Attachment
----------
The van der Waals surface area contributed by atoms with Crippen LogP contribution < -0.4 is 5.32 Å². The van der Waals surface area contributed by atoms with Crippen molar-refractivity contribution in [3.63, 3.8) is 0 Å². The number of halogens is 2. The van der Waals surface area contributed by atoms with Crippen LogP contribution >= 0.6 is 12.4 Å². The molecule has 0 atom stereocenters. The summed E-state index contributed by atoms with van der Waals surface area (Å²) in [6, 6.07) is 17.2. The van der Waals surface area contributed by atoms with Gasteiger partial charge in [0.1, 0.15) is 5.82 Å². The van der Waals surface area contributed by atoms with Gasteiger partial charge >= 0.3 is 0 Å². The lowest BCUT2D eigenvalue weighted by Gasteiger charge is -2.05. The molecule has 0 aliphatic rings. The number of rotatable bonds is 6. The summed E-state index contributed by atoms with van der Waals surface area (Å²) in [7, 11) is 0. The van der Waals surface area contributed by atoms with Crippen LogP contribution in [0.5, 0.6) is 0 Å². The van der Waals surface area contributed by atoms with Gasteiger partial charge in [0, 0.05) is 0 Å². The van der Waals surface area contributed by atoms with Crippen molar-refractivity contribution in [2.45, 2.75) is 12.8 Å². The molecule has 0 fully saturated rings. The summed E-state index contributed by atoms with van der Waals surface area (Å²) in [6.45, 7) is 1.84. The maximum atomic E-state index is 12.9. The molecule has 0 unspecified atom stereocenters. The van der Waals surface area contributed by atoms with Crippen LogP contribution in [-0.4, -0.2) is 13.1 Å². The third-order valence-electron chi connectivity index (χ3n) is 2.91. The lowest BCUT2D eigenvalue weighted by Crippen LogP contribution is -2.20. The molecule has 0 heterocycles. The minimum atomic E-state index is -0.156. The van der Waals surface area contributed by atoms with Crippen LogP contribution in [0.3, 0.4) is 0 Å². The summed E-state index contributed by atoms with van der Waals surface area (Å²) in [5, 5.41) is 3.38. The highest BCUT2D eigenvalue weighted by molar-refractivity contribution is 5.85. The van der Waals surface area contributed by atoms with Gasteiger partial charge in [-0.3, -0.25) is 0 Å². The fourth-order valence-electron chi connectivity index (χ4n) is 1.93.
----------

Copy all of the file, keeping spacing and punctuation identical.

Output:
The van der Waals surface area contributed by atoms with Crippen LogP contribution < -0.4 is 5.32 Å². The van der Waals surface area contributed by atoms with Crippen molar-refractivity contribution in [3.63, 3.8) is 0 Å². The number of halogens is 2. The van der Waals surface area contributed by atoms with Crippen LogP contribution >= 0.6 is 12.4 Å². The molecule has 0 atom stereocenters. The summed E-state index contributed by atoms with van der Waals surface area (Å²) in [6, 6.07) is 17.2. The van der Waals surface area contributed by atoms with Gasteiger partial charge in [0.1, 0.15) is 5.82 Å². The van der Waals surface area contributed by atoms with Gasteiger partial charge >= 0.3 is 0 Å². The lowest BCUT2D eigenvalue weighted by Gasteiger charge is -2.05. The molecule has 0 aliphatic rings. The number of rotatable bonds is 6. The summed E-state index contributed by atoms with van der Waals surface area (Å²) in [7, 11) is 0. The van der Waals surface area contributed by atoms with Crippen LogP contribution in [0.5, 0.6) is 0 Å². The van der Waals surface area contributed by atoms with Gasteiger partial charge in [0, 0.05) is 0 Å². The van der Waals surface area contributed by atoms with Crippen molar-refractivity contribution in [2.45, 2.75) is 12.8 Å². The molecule has 0 fully saturated rings. The summed E-state index contributed by atoms with van der Waals surface area (Å²) in [6.45, 7) is 1.84. The maximum atomic E-state index is 12.9. The molecule has 0 unspecified atom stereocenters. The van der Waals surface area contributed by atoms with Crippen LogP contribution in [-0.4, -0.2) is 13.1 Å². The third-order valence-electron chi connectivity index (χ3n) is 2.91. The lowest BCUT2D eigenvalue weighted by Crippen LogP contribution is -2.20. The molecule has 0 heterocycles. The minimum atomic E-state index is -0.156. The van der Waals surface area contributed by atoms with Crippen LogP contribution in [0.3, 0.4) is 0 Å². The summed E-state index contributed by atoms with van der Waals surface area (Å²) in [5, 5.41) is 3.38. The highest BCUT2D eigenvalue weighted by molar-refractivity contribution is 5.85. The van der Waals surface area contributed by atoms with Gasteiger partial charge in [-0.3, -0.25) is 0 Å². The fourth-order valence-electron chi connectivity index (χ4n) is 1.93.